As I settle into the next phase of my life, I’ve begun approaching new recreational projects and deepening already established passions. This, I feel, is the direction I need, and possibly the answer to some of my questioning.

Balancing this quest and the daily 9-5 leaves me tight on time and seeking recipes like the one below. Simple, tasty, and low-stress. I love this creole because it’s so incredibly flavorful yet doesn’t call for a ridiculous list of ingredients. In fact, it’s the peppers and onions and tomatoes that really build this dish up, even more so than the curry powder. Through all of my current uncertainty, one thing is for sure—this one-pot recipe’s going on the repeat list.

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Dijon Herb Salmon

“There’s a worm in this kale,” I say rather nonchalantly as I prepare to plate myself a healthy portion from the pan. When dining in the early fall at my parents house, don’t be surprised to find a dead worm in the steamer basket. “Oh, it’s that time of year. Just pick it out, it won’t hurt you,” my dad likes to tell me. Just another natural part of living from the garden, I suppose.

But then I find another worm.

And another.

And another.

I don’t know why I even continued to take the prongs and move the leaves around in the pan because by the third worm, there was no way I’d be putting any kale onto my plate. My parents on the other hand, they went right on munching on the leafy greens. A little “protein” they like to say, just in case one slips into their stomach.

Luckily, I prepared the rest of the meal for the last family dinner occasion we had. And I made certain there were no insects anywhere near the ingredient vicinity. I like bugs in my photography, not my food.

Below, a simple, standby salmon dish that I use time and time again. This can easily be doubled, tripled or quadrupled for a larger crowd.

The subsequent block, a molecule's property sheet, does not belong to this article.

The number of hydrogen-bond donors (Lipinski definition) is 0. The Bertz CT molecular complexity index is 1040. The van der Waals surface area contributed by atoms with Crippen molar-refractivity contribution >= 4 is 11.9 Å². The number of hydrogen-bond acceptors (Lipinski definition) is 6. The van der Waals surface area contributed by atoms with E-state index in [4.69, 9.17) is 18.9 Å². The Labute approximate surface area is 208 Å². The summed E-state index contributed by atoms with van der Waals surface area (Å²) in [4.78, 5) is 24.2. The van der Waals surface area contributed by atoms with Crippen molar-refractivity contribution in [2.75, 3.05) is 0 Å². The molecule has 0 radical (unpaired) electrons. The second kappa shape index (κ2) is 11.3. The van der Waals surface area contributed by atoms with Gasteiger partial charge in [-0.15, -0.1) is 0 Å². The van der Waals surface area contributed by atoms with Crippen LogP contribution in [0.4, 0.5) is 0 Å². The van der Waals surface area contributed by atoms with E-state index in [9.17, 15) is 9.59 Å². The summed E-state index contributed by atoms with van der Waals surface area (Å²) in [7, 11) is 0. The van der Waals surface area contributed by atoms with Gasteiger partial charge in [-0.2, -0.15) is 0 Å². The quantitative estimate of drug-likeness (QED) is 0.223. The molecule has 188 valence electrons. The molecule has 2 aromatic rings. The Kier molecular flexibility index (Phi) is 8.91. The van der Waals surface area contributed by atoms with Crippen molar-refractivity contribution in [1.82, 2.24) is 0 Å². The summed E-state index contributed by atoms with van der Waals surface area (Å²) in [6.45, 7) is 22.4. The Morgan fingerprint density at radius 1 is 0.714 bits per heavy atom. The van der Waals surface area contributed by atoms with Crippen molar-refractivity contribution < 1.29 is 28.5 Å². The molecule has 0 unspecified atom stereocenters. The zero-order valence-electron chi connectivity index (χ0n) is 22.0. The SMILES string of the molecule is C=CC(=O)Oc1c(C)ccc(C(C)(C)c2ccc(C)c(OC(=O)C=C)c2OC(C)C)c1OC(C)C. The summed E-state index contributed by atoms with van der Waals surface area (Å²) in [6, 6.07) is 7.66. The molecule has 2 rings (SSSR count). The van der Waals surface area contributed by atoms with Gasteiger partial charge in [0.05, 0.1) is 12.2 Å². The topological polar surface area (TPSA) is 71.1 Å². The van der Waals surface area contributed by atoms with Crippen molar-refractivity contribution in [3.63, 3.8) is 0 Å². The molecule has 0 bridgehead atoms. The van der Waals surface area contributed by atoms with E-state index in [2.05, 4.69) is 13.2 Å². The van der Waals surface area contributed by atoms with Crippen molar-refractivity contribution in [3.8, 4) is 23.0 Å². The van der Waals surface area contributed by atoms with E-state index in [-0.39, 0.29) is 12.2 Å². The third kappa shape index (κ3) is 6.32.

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Smoked Salmon Kale Carbonara

Salmon and kale is one combo. I often cannot pass up. Each is a favorite of mine, and together, they make the dream team of nutrition. Filled with a longer list of vitamins than calories per serving, kale’s been on everyone’s grocery list these past few years. It’s been replacing potatoes in the form of chips, it’s been added to the menu of nearly every smoothie place I ever frequent, heck, many are even claiming kale is the new bacon, as our society steadily becomes more food conscious.

And salmon has always been regarded as the king of the crop in the seafood world for its high level of omega 3’s. One serving also provides 100% of your recommended daily intake of vitamin D, in which recently, more and more studies are revealing a significant portion of Americans are deficient, leading to an array of health consequences.

So both are a great start to creating a meal, particularly when local kale is springing into season and wild varieties of salmon are available. I found this particularly light version of carbonara from the ever-so-useful blogosphere and decided I’d try my hand at making my first kitchen-cooked carbonara. Typically, it’s a sauce made with heavy cream, eggs and often bacon. Since I don’t eat bacon and rarely have cream at my disposal, this altered variation using both kale and smoked salmon seemed like a far superior option for my preferences.

This is a flavorful dish that’s fairly easy to make. I almost preferred the carbonara at room temperature, so I could totally see this as a picnic/potluck item. Just make sure to cook the egg through if you plan on using this dish at such an occasion.

Click here for recipe…